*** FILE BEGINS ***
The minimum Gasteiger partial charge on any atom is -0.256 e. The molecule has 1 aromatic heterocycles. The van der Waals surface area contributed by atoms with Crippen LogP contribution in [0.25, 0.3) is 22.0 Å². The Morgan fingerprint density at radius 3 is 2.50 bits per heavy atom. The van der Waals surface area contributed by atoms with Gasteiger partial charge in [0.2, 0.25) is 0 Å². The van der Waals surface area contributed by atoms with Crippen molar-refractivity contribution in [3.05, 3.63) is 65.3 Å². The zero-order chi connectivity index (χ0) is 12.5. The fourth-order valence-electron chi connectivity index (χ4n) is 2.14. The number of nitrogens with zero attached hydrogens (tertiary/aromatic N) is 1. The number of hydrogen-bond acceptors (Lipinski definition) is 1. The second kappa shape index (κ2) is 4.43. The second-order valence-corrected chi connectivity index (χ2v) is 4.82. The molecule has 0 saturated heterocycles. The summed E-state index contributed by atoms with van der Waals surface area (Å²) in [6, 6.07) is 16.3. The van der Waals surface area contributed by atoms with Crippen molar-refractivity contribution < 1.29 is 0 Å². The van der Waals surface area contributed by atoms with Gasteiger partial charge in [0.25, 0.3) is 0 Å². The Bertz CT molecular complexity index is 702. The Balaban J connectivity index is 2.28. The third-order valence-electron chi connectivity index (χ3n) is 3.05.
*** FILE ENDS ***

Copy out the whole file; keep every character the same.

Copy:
The minimum Gasteiger partial charge on any atom is -0.256 e. The molecule has 1 aromatic heterocycles. The van der Waals surface area contributed by atoms with Crippen LogP contribution in [0.25, 0.3) is 22.0 Å². The Morgan fingerprint density at radius 3 is 2.50 bits per heavy atom. The van der Waals surface area contributed by atoms with Gasteiger partial charge in [0.2, 0.25) is 0 Å². The van der Waals surface area contributed by atoms with Crippen molar-refractivity contribution in [3.05, 3.63) is 65.3 Å². The zero-order chi connectivity index (χ0) is 12.5. The fourth-order valence-electron chi connectivity index (χ4n) is 2.14. The number of nitrogens with zero attached hydrogens (tertiary/aromatic N) is 1. The number of hydrogen-bond acceptors (Lipinski definition) is 1. The second kappa shape index (κ2) is 4.43. The second-order valence-corrected chi connectivity index (χ2v) is 4.82. The molecule has 0 saturated heterocycles. The summed E-state index contributed by atoms with van der Waals surface area (Å²) in [6, 6.07) is 16.3. The van der Waals surface area contributed by atoms with Crippen molar-refractivity contribution < 1.29 is 0 Å². The van der Waals surface area contributed by atoms with Gasteiger partial charge in [0.25, 0.3) is 0 Å². The Bertz CT molecular complexity index is 702. The Balaban J connectivity index is 2.28. The third-order valence-electron chi connectivity index (χ3n) is 3.05.